To determine if the modest decline in TER and concomitant increase in HIV p24 levels in the dual-chamber model translated to increased susceptibility to HSV-2 in mice, mice were treated once daily for 7 consecutive days with 0.1% GRFT gel, Carbopol gel, or 4% N-9 gel, and then 12 to 24 h after the last dose, vaginal washes were collected to remove any residual luminal drug and subsequently assayed for anti-HIV activity. There was sufficient GRFT within the vaginal washes to inhibit HIV-1 infection in a TZM-bl assay; N-9 washes had no antiviral activity (Fig. 7A). The mice were then challenged with an LD10, LD50, and LD90 of virus. Consistent with prior studies, there was an increase in mortality in N-9-treated compared to Carbopol-treated mice following challenge with the LD10 or LD50 dose of virus (P < 0.05) (Fig. 7B and andC).C). In contrast, survival rates between GRFT- and Carbopol-treated mice did not differ significantly at any of the challenge doses. All of the mice succumbed to infection following exposure to an LD90 (Fig. 7D), indicating that when GRFT drug is removed, protection against HSV-2 is lost.
Lectins such as GRFT may modulate DC function by interacting with carbohydrates on the DC surface. To assess whether GRFT induced DC maturation or interfered with the maturation response to LPS, cells were exposed to medium or GRFT drug for 24 h and were then stained and analyzed for the expression of CD83, a cell surface marker of DC maturation. There was no increase in CD83 expression in response to GRFT compared to mock (medium)-treated cells. However, LPS induced significant upregulation of CD83 expression in mock- and GRFT-treated cells, indicating that GRFT has no deleterious impact on the ability of DCs to respond to maturation signals (LPS) (Fig. 8A). In addition, GRFT did not induce apoptosis in DCs compared to the mock-exposed cells (Fig. 8B). Together these findings indicate that GRFT does not adversely impact DC function.
The current studies were initially designed to further evaluate the safety of GRFT, which is being advanced as a candidate vaginal product to prevent HIV infection. An unexpected finding was that GRFT inhibited HSV-2 infection postentry by blocking cell-to-cell spread (Fig. 1 and and2)2) and protected mice from genital herpes disease (Fig. 3). There was little dissemination of virus in mice treated with a single dose of gel prior to vaginal inoculation, as evidenced by the imaging studies with a luciferase-reporter virus (Fig. 4). Importantly, GRFT retained its protective activity in the mice when virus was introduced in human seminal plasma. These results contrast with studies of PRO 2000 and cellulose sulfate, polyanionic vaginal products that failed to prevent HIV or HSV-2 in clinical trials (18, 39). Seminal proteins interfered with the antiviral activity of these entry inhibitors by competing with their ability to bind to the viral envelope (16, 40). Thus, GRFT appears to inhibit HSV-2 by a unique postentry mechanism distinct from other candidate topical PrEP agents.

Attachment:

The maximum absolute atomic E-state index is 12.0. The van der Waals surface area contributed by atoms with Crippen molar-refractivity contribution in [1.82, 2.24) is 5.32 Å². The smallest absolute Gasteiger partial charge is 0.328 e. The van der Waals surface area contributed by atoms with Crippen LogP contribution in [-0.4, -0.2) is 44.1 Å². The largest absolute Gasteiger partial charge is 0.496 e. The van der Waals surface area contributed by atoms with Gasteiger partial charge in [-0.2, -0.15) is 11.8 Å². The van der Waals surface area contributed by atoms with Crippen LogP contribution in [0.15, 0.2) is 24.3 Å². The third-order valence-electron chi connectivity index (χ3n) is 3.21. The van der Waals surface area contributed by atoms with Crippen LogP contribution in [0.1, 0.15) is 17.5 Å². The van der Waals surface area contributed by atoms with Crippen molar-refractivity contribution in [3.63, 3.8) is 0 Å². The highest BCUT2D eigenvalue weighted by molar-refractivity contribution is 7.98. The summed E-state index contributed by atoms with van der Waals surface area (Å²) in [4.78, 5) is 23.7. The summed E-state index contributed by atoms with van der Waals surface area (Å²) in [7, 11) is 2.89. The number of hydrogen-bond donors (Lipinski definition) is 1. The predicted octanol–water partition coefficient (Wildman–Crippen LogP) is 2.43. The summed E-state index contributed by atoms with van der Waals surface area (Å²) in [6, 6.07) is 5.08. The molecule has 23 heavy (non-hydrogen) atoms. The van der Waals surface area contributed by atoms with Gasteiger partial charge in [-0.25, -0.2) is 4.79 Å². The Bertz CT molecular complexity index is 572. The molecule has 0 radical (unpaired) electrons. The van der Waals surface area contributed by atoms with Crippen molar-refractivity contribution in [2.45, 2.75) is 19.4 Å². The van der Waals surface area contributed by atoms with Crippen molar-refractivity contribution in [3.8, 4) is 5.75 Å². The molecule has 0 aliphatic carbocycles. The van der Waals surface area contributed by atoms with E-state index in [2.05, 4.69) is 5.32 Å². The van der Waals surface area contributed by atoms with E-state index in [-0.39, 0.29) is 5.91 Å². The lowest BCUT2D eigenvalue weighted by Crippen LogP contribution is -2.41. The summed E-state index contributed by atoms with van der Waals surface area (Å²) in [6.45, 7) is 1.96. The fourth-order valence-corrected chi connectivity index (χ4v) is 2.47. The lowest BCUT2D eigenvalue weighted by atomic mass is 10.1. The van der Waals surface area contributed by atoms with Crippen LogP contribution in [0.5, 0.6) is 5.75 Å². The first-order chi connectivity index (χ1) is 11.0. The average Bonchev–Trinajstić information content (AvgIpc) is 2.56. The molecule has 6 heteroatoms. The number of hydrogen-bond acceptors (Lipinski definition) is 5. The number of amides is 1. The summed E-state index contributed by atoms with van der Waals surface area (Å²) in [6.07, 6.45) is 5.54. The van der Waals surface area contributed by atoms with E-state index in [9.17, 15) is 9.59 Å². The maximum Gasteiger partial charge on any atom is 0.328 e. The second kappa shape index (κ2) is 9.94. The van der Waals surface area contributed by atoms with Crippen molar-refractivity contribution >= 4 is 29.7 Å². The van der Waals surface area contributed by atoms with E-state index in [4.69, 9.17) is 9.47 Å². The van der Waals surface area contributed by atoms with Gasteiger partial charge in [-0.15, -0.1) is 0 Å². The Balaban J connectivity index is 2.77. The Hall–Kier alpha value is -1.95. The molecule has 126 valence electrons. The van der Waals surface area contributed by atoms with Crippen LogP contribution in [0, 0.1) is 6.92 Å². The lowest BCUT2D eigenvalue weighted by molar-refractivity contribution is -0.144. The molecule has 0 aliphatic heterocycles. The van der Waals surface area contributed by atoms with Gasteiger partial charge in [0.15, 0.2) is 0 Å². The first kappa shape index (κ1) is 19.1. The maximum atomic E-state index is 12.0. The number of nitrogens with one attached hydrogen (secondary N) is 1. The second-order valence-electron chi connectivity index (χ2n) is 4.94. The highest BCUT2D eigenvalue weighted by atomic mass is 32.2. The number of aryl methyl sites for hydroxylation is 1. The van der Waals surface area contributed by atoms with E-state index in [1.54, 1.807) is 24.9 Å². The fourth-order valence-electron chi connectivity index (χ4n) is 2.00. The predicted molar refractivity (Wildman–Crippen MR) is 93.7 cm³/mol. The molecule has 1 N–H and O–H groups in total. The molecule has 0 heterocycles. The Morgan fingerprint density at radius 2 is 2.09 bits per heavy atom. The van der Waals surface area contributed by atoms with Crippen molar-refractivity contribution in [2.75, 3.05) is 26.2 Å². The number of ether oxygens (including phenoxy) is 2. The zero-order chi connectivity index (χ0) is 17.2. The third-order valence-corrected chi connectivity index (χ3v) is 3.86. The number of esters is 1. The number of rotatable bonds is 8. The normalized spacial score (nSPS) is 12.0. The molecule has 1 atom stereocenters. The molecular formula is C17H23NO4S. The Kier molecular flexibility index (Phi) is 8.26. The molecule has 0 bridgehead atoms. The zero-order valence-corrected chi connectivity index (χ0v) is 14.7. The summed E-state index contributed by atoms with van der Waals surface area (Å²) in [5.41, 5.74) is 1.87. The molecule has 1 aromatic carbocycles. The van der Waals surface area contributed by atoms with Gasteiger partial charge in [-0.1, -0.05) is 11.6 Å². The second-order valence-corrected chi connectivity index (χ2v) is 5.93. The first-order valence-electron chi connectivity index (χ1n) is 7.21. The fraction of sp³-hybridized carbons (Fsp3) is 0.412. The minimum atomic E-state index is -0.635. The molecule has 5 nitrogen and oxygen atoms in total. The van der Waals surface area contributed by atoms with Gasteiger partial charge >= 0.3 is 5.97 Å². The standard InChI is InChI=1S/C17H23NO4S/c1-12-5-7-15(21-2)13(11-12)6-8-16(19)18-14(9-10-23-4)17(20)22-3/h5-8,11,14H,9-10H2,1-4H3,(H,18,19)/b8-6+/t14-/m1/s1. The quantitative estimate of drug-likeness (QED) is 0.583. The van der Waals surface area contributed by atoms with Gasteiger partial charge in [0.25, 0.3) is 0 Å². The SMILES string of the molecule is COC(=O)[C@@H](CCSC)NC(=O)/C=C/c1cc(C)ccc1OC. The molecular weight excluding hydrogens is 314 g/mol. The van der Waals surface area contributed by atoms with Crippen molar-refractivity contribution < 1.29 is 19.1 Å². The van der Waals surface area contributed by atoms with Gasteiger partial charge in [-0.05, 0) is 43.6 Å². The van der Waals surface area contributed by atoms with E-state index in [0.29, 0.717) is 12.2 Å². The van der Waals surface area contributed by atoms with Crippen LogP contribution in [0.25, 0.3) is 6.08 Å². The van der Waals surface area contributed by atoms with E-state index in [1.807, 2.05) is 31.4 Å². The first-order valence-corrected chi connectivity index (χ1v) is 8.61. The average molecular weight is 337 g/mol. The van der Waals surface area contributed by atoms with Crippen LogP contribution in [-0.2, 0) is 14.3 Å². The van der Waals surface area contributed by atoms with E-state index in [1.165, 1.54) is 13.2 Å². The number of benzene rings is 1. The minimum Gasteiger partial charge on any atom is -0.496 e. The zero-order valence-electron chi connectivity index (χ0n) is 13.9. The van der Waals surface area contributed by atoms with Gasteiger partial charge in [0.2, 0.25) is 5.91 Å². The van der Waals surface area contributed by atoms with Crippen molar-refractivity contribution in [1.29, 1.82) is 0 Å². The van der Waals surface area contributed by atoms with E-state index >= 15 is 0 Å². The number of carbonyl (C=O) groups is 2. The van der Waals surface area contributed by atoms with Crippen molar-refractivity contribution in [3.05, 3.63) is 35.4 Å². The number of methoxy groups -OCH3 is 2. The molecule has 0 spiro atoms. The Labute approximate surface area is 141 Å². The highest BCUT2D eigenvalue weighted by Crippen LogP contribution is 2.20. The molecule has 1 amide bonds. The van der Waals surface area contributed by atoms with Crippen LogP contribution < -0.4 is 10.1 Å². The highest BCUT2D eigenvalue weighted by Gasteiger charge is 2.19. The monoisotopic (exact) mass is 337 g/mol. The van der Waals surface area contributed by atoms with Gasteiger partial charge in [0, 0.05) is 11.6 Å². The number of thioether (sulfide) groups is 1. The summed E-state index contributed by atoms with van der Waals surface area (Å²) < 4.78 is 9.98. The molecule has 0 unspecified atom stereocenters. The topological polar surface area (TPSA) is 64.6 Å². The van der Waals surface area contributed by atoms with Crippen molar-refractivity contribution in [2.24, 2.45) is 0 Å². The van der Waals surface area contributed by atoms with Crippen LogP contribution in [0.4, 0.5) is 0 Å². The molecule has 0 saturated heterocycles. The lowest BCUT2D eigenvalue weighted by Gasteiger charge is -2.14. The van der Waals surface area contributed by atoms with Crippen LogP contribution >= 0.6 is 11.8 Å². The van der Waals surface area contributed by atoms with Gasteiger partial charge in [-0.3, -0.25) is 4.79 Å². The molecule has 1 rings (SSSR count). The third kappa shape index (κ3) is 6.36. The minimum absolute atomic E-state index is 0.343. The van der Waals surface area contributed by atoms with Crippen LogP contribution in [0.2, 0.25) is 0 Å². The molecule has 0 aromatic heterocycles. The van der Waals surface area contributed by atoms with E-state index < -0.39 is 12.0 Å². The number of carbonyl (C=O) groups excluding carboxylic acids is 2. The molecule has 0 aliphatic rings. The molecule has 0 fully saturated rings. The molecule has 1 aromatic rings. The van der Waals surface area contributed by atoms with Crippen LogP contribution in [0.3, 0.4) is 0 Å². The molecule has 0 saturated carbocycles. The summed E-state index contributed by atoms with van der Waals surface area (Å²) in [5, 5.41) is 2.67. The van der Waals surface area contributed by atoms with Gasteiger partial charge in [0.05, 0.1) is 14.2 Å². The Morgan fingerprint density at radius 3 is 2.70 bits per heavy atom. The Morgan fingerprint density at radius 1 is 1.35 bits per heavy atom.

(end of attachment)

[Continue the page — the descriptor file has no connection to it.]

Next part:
HSV disseminates primarily by direct cell-to-cell spread, a process that enables virus to escape neutralizing antibody. The more potent in vitro activity of GRFT against cell-to-cell spread compared to entry is somewhat surprising, as both fusion events require cellular receptors/coreceptors and glycoproteins B (gB), gD, and hetero-oligomers of gH-gL. However, several lines of evidence suggest that entry and cell-to-cell spread are not identical processes. First, mutants selected for growth on U(S)11cl19.3 cells, a cell line resistant to entry and cell-to-cell spread because of the absence of a gD receptor, exhibited a marked increase in cell-to-cell spread without a concomitant increase in efficiency of entry of free virus, indicating that these processes are distinct (41). Second, gE contributes to cell-to-cell spread in epithelial and neuronal cell models but is not required for viral entry (42, 43). Third, in studies of HSV-1 infection in Ric21 cells, a BHK cell line defective in the enzymes of the Golgi system which add terminal sugars to N-linked glycans, there was a reduction in plaque size and the number of viral progeny released into the culture supernatant, but the infectivity of released virions from both cell types was similar (44). These findings are consistent with the observation here that GRFT, which targets N-linked glycans, has only modest effects on entry but prevents cell-to-cell spread. The more potent activity against cell-to-cell spread is also reminiscent of the finding that GRFT is the most potent antiretroviral of any class for preventing transmission of cell-associated HIV-1 (45).